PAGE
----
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Under Pressure, CareGroup and Ascension Investors Shine

Facing high-profile board members prepared CareGroup managing director Valbona Schwab to field tough questioning and triumph in a competition with peers.

Allocators and asset managers voted CareGroup managing director Valbona Schwab as the most likely future chief investment officer — followed by Ascension Investment Management’s Michael Griswold — based on their performances at the nonprofits round of Institutional Investor’s Next CIO competition in Boston. 

They competed June 6 on a stage of five semi-finalists selected from a highly competitive pool of nominees. Anyone working for — but not leading — a North American endowment, foundation, or health-care organization’s investment team was eligible for the Next CIO showdown. 

From this universe of investors, II selected and vetted five semi-finalists: Schwab, Griswold, Mark Waite (director of endowment investments, University of Utah), Ryan Abrams (investment director, Wisconsin Alumni Research Foundation), and Elizabeth Jourdan, (deputy chief investment officer, Cincinnati-based Mercy Health).

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“The event made me realize how much talent is out there, and how the endowment world has evolved over the last 12 or 14 years,” Schwab told II by phone Friday. “Looking at the other names and faces there was just incredible. These are amazing men and women who could make a lot more money working at hedge funds, but instead are investing for all of these wonderful causes.”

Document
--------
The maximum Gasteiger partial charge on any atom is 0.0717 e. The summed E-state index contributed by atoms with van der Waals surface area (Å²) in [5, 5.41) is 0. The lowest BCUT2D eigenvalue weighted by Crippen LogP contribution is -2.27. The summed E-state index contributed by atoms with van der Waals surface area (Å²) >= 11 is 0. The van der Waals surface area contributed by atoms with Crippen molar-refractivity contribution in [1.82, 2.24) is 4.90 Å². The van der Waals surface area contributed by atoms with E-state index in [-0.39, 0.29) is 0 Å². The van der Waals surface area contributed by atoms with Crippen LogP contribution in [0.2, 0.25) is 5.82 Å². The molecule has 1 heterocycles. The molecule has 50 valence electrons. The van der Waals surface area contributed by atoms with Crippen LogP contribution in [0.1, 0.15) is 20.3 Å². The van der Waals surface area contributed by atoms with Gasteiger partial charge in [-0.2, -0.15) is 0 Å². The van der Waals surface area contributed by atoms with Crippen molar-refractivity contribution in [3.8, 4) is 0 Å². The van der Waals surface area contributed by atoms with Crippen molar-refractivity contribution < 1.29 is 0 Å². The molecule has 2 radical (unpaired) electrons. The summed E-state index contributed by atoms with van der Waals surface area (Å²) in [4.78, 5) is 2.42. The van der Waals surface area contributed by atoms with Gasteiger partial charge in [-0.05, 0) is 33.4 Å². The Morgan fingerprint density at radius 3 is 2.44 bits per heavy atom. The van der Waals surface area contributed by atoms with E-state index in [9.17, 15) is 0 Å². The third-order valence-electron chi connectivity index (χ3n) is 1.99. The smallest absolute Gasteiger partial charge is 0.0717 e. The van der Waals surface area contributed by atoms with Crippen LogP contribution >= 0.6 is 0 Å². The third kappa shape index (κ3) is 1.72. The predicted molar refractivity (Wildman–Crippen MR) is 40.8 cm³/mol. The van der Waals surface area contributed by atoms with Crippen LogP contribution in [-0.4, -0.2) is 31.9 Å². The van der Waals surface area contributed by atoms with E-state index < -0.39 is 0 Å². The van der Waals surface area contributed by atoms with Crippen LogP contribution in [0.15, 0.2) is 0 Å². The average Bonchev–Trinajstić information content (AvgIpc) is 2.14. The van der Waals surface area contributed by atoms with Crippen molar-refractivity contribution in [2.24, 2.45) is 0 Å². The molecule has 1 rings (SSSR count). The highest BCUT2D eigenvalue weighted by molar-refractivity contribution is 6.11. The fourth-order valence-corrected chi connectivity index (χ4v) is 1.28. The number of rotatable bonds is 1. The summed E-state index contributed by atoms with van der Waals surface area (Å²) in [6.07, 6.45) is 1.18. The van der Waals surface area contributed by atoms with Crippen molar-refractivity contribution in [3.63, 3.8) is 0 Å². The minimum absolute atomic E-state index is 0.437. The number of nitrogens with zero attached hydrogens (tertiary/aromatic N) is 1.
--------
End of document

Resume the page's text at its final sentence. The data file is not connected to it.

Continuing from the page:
Over three rounds of questions — none of which they knew in advance — the semi-finalists had two minutes each to impress the audience with their investment acumen, fiduciary sensibility, and quick wits. 

Contestants had to, for example, identify areas of the industry ripe for disruption, describe their own CIOs’ strengths and weaknesses, and make tough calls on hypothetical career situations.

Schwab fielded questions on compensation and her ethics around gifts from service providers, and impressed the audience with thoughtful and tough answers. 

She has worked at two major Boston-based endowments, beginning with Partners HealthCare, a roughly $14 billion pool of assets, from 2006 to the end of 2013. Since then, Schwab has worked at CareGroup, which manages assets for the Beth Israel Deaconess Hospital and Combined Jewish Philanthropies of Greater Boston.

Six of the eight Next CIO finalists have now been determined. Wei Xie — strategic director of Ontario’s C$20 billion ($15.5 billion) retirement system OPTrust — won the public funds round in Los Angeles this April. In close second was Sharmila Kassam, deputy CIO of the Employees Retirement System of Texas. 

Blue Cross Blue Shield of Michigan investment director Waymond Harris triumphed at the corporate and insurance event, with Massachusetts Mutual Life Insurance Co. portfolio manager Phillip Titolo coming in second. 

The last semi-final round will feature emerging leaders from across the institutional spectrum at the Roundtable for Consultants & Institutional investors in Chicago, held October 2 - 5.  

Late this year, all eight winners will meet in New York City for the Next CIO finals at the Allocators’ Choice Awards. 

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